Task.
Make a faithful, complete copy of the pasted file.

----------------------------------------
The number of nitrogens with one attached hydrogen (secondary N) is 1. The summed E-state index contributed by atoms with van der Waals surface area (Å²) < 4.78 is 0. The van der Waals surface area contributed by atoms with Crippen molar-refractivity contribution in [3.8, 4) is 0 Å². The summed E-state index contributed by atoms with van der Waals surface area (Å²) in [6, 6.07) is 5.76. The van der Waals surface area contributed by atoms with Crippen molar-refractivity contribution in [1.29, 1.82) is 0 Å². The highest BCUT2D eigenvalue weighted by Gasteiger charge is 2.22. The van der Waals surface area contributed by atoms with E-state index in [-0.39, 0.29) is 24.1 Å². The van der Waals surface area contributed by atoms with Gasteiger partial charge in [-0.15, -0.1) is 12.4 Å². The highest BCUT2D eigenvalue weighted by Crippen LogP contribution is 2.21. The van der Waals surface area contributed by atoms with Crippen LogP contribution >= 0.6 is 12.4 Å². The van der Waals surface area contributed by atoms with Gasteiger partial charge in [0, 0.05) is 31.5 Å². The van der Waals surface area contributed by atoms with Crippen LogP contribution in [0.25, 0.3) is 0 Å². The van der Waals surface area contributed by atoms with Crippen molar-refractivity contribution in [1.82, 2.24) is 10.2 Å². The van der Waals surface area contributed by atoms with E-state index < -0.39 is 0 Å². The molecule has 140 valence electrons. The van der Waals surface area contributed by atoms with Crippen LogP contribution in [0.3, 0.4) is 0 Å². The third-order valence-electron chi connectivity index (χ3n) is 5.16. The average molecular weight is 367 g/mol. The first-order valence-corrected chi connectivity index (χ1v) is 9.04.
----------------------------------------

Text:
The number of nitrogens with one attached hydrogen (secondary N) is 1. The summed E-state index contributed by atoms with van der Waals surface area (Å²) < 4.78 is 0. The van der Waals surface area contributed by atoms with Crippen molar-refractivity contribution in [3.8, 4) is 0 Å². The summed E-state index contributed by atoms with van der Waals surface area (Å²) in [6, 6.07) is 5.76. The van der Waals surface area contributed by atoms with Crippen molar-refractivity contribution in [1.29, 1.82) is 0 Å². The highest BCUT2D eigenvalue weighted by Gasteiger charge is 2.22. The van der Waals surface area contributed by atoms with E-state index in [-0.39, 0.29) is 24.1 Å². The van der Waals surface area contributed by atoms with Gasteiger partial charge in [-0.15, -0.1) is 12.4 Å². The highest BCUT2D eigenvalue weighted by Crippen LogP contribution is 2.21. The van der Waals surface area contributed by atoms with Crippen LogP contribution >= 0.6 is 12.4 Å². The van der Waals surface area contributed by atoms with Gasteiger partial charge in [0, 0.05) is 31.5 Å². The van der Waals surface area contributed by atoms with Crippen LogP contribution in [0.25, 0.3) is 0 Å². The van der Waals surface area contributed by atoms with Crippen molar-refractivity contribution in [1.82, 2.24) is 10.2 Å². The van der Waals surface area contributed by atoms with E-state index < -0.39 is 0 Å². The molecule has 140 valence electrons. The van der Waals surface area contributed by atoms with Crippen LogP contribution in [0.3, 0.4) is 0 Å². The third-order valence-electron chi connectivity index (χ3n) is 5.16. The average molecular weight is 367 g/mol. The first-order valence-corrected chi connectivity index (χ1v) is 9.04.